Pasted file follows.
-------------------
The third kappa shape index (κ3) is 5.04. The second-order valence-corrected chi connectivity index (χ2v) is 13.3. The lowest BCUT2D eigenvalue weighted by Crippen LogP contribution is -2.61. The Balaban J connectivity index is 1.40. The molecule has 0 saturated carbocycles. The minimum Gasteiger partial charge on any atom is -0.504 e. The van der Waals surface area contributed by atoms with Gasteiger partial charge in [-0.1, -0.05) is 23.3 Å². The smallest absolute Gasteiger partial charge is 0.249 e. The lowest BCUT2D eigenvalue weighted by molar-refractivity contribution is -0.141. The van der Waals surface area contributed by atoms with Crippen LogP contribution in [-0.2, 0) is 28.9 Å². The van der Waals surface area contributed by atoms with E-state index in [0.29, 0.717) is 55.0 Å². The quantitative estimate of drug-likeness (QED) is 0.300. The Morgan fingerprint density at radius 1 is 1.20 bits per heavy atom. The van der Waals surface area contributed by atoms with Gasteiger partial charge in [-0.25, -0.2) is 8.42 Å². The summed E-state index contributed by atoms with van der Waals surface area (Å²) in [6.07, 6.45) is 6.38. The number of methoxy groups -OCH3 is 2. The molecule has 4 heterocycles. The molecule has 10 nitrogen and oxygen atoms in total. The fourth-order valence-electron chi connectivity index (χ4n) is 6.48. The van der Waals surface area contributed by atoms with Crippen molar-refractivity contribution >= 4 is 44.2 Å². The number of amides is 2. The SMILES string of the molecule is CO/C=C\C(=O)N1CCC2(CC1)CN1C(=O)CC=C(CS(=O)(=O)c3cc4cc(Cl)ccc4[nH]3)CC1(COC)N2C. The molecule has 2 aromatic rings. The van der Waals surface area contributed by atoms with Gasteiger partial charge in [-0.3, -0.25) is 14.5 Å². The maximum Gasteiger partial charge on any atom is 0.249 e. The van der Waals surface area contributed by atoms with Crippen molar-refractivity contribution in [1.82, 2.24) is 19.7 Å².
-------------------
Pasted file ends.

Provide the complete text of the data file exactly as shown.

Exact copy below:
The third kappa shape index (κ3) is 5.04. The second-order valence-corrected chi connectivity index (χ2v) is 13.3. The lowest BCUT2D eigenvalue weighted by Crippen LogP contribution is -2.61. The Balaban J connectivity index is 1.40. The molecule has 0 saturated carbocycles. The minimum Gasteiger partial charge on any atom is -0.504 e. The van der Waals surface area contributed by atoms with Gasteiger partial charge in [-0.1, -0.05) is 23.3 Å². The smallest absolute Gasteiger partial charge is 0.249 e. The lowest BCUT2D eigenvalue weighted by molar-refractivity contribution is -0.141. The van der Waals surface area contributed by atoms with Crippen LogP contribution in [-0.2, 0) is 28.9 Å². The van der Waals surface area contributed by atoms with E-state index in [0.29, 0.717) is 55.0 Å². The quantitative estimate of drug-likeness (QED) is 0.300. The Morgan fingerprint density at radius 1 is 1.20 bits per heavy atom. The van der Waals surface area contributed by atoms with Gasteiger partial charge in [-0.25, -0.2) is 8.42 Å². The summed E-state index contributed by atoms with van der Waals surface area (Å²) in [6.07, 6.45) is 6.38. The number of methoxy groups -OCH3 is 2. The molecule has 4 heterocycles. The molecule has 10 nitrogen and oxygen atoms in total. The fourth-order valence-electron chi connectivity index (χ4n) is 6.48. The van der Waals surface area contributed by atoms with Crippen molar-refractivity contribution >= 4 is 44.2 Å². The number of amides is 2. The SMILES string of the molecule is CO/C=C\C(=O)N1CCC2(CC1)CN1C(=O)CC=C(CS(=O)(=O)c3cc4cc(Cl)ccc4[nH]3)CC1(COC)N2C. The molecule has 2 aromatic rings. The van der Waals surface area contributed by atoms with Gasteiger partial charge in [-0.3, -0.25) is 14.5 Å². The maximum Gasteiger partial charge on any atom is 0.249 e. The van der Waals surface area contributed by atoms with Crippen molar-refractivity contribution in [1.82, 2.24) is 19.7 Å².